Composers > Anecdotes > The Supernatural in Music - I. The Interval of the Devil: Basic Musical Elements
by Maureen Buja | March 16th, 2014

standard The Supernatural in Music
I. The Interval of the Devil: Basic Musical Elements

Leonard Bernstein Credit: http://userserve-ak.last.fm/

Leonard Bernstein
Credit: http://userserve-ak.last.fm/

The Devil is incarnate in music! Or so the medieval musicians believed as they worked to develop the basics of sound. Some pitches, when sounded together, just seemed to make an organ howl, hence they were known as wolf tones. As the tuning systems were gradually brought into control – witnessed by Bach in his “Well-Tempered” series – there remained one pitch combination that was to be avoided: that of the augmented fourth. A regular interval of a fourth cover six semi-tones (C-C#-D-D#-E-F). An augmented fourth adds the next semi-tone to go to F#. When you play the C and the F# together, it’s a dissonant sound and you long for it to resolve. The augmented fourth, or tritone, is known as the Devil’s Interval.

The music theorist Johann Joseph Fux called the tritone the diabolus in musica (the Devil in music) in his 1725 theory book and other theorists of the 18th century followed him in naming this feared interval.

Composers avoided widespread use of the triton until the Classical era when it became a common part of the composition process of cadences – having a bit of tension before the release of the end of the phrase, but was used in a very limited way – the Devil still had a bit of bite!

Composers such as Liszt in the Romantic period used the tritone deliberately to evoke the Devil in works such as his piano sonata commonly called the Dante Sonata (or, to give it its full name, Après une Lecture de Dante: Fantasia quasi Sonata (After a Reading of Dante). Once the tonal system was discarded by twelve-tone composers, the interval lost its ability to frighten but still makes an appearance in popular music.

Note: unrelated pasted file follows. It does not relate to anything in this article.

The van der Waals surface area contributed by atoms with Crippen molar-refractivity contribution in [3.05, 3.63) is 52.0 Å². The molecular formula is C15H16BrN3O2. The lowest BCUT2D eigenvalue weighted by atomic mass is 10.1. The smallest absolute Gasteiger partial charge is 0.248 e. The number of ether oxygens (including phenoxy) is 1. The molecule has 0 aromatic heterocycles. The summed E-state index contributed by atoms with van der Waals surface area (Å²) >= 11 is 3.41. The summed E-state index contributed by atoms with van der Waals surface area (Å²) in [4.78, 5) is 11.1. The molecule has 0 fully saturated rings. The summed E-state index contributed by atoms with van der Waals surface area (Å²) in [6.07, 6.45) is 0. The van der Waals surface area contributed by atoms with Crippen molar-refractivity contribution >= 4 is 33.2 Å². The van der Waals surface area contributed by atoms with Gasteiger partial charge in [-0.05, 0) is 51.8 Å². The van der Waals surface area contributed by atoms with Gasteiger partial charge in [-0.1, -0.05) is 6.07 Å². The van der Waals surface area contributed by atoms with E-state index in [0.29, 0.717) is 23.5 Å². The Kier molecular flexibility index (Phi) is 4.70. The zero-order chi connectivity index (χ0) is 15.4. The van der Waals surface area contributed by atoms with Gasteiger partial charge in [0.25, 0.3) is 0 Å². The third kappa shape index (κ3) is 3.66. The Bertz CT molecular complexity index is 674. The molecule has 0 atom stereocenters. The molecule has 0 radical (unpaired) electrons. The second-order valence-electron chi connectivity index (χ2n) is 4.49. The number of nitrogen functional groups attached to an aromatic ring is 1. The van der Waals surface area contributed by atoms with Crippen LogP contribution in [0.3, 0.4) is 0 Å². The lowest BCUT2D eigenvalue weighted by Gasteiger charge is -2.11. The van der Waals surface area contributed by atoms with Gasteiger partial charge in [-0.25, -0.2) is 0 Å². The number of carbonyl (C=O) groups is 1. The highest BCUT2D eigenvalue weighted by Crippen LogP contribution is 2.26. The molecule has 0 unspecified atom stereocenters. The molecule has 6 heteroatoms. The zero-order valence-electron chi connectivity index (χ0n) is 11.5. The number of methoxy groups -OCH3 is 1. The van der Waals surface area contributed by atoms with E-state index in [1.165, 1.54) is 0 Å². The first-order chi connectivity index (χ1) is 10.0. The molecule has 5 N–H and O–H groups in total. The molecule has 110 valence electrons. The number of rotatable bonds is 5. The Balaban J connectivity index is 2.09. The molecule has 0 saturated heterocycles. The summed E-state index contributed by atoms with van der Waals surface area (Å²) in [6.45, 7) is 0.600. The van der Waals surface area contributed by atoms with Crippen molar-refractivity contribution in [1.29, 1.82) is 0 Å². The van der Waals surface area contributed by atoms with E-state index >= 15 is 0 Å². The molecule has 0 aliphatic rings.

Credit: http://www.westsidestory.com/

Credit: http://www.westsidestory.com/

Leonard Bernstein said that all of West Side Story was based on the tritone interval. It’s audible everywhere, from the opening intervals of “Cool Boy” to the haunting melodies of “Maria”, where the opening lines explore various intervals for the three syllables of Ma-Ri-A until finally we get the tritone and the resolution. The song starts with the words set to the same repeated pitch and then Tony reaches HER name and it all changes.

In this recording, as Tony sings about Maria, her name seems like an echo of his thoughts until 00:40 where he emphasizes the name of his beloved and we have the leap to the tritone resolving on the last syllable of her name.

Bernstein: West Side Story: Maria

The use of the tritone gives us an idea of what lies ahead for our doomed couple – the Devil will have his say in Tony’s murder and Maria’s own closed future.

Keep an eye out for further articles on the appearance of the Devil in his many manifestations in music as a tempter of innocents, as a bedevilled violin, and a dancing clarinet.

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1 Comment

  1. I hate to contradict the author of this article concerning the tritone, but I have to say that a perfect fourth consists of five semi-tones or half-steps, not six semitones. It is the tritone that has six semitones.

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